Yeah, okay. So you’re going to climb that ladder by yourself. You’re going to go it alone and be able to claim all the credit. You’re going to be the boss before your boss knows it. Excuse me a moment while I pick myself up off the floor.
Okay. Now lets get serious.
On Helping Others
Sir Isaac Newton once said, “If I have seen further than others, it is by standing upon the shoulders of giants.” In other words, you can’t even SEE the top of the ladder, let alone get there, without the help of others.
As a leader you must see that all of the ‘gears’ have to work together for the group to function as intended, so you get a quality product. You and all the rest of the members have to function as a cohesive unit from the onset of the team or the addition of new members.
Everyone understands the importance of their role.
On Hurting Others
People with hidden agendas make it very difficult for a team to perform. They want every action to help them move closer to accomplishing their goal. Whether that’s one of your team members or YOU, if one looks bad, another looks good. A bad employee spoils the team. You can’t change anyone’s attitude (except your own), but you can coach and counsel people to improve the behavior.
Check the Scoreboard
You need to keep on top of these attitudes because a quality team must have interdependence. I’ll give you a couple of good examples. If you know anything about sports I think you’d agree that the seventh seeded 1980 U.S. Hockey Team (Gold Medal) and the 1995-96 Chicago Bulls (72-10) were made up of quite different types of players.
One was a group of little-known amateur and collegiate players and a coach with a plan; the other of (mega)superstar professionals and a renowned team-oriented head coach (Phil Jackson). One was a significant underdog; the other was a dominant force all year. Despite these and other differences, however, both easily, are two of the greatest sports teams in American history.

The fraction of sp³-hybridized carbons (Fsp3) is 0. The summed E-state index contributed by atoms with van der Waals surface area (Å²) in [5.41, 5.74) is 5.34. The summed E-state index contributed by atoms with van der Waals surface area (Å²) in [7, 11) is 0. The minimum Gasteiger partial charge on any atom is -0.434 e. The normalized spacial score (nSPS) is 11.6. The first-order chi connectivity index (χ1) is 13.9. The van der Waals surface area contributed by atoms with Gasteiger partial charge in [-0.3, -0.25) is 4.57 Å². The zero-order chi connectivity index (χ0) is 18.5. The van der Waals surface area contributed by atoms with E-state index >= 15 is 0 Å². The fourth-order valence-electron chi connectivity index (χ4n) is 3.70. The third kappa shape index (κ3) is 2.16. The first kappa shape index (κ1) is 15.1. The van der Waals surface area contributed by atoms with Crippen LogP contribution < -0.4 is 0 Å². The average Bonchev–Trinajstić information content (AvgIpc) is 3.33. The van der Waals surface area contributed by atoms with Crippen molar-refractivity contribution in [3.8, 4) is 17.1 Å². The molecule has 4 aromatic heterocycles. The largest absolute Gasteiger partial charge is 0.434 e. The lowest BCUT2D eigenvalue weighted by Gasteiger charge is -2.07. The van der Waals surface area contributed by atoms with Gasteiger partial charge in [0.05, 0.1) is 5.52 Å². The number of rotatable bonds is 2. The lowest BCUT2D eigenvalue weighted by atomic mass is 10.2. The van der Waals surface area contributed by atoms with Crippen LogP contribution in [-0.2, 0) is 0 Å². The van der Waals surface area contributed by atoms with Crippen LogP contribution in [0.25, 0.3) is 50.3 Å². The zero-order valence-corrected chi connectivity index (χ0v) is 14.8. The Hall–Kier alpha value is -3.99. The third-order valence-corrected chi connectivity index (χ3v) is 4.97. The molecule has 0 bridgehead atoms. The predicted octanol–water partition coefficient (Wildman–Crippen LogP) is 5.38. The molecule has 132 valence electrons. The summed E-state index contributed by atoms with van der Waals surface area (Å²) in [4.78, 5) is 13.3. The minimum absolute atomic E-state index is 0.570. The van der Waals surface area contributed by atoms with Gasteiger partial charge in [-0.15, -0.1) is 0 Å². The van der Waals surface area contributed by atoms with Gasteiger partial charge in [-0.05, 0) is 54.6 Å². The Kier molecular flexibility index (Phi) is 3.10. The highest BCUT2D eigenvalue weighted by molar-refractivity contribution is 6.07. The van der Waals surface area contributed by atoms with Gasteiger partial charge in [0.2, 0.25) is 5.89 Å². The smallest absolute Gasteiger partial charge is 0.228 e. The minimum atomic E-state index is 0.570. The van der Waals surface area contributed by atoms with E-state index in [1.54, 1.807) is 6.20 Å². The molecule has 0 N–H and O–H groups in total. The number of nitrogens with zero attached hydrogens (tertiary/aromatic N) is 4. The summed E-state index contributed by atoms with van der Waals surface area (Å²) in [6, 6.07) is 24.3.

The way these two groups of players melded together to reach their goals is inspiring, especially for people who value teamwork. Individually, none of them – even “His Airness” – could have accomplished what they did together. They needed each other to succeed.
As much as a team has to work together, there still has to be good leadership. It matters . . . a lot. If the leader of a team doesn’t understand the power of teamwork, as Phil Jackson does, and isn’t prepared to lead the effort in terms of setting an example and dedicating time to it, then the chances of success are basically zip, zero, none, nada, zilch.
Improving Business With Teamwork
Some leaders, when they hear the “T” word, they think “touchy-feely” and “group fest.” When they finally realize that building a team is not like that at all, but rather an attempt to improve business, acceptance of the idea will come around. Team leaders can only overcome resistance among team members by overcoming their OWN resistance or fear of discomfort first.
You may have heard of a gentleman named Walt Disney. He started this little company that bears his name.
Walt said this:
“I don’t propose to be an authority on anything at all. I follow the opinions of ordinary people I meet, and I take pride in the close-knit teamwork of my organization.”
Here’s an entrepreneur that had specific visions of things he wanted to accomplish. There is NO WAY that The Walt Disney Company would be holding the top five vacation destinations in the world without teamwork and quality leaders to make it happen.
I’m sure you’ve heard the acronym T-E-A-M, right? No, it doesn’t mean, together everyone annoys me. It means, Together Everyone Achieves More.
You’ve seen it on mugs, posters, pens, pencils, pins, notepads, buttons, screen savers, certificates, clocks, tote bags, key chains, calendars, travel mugs, etc, etc. You may be sick of seeing it and hearing it, but truth of the matter is – it’s 100% correct.
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Learn, Grow & Develop Other Leaders™
Andy Uskavitch is Leadership Development at Florida Blood Services
He develops and facilitates Leadership, Motivation & Teambuilding Seminars
Email | LinkedIn | Facebook | Twitter | Blog | (727) 568-5433
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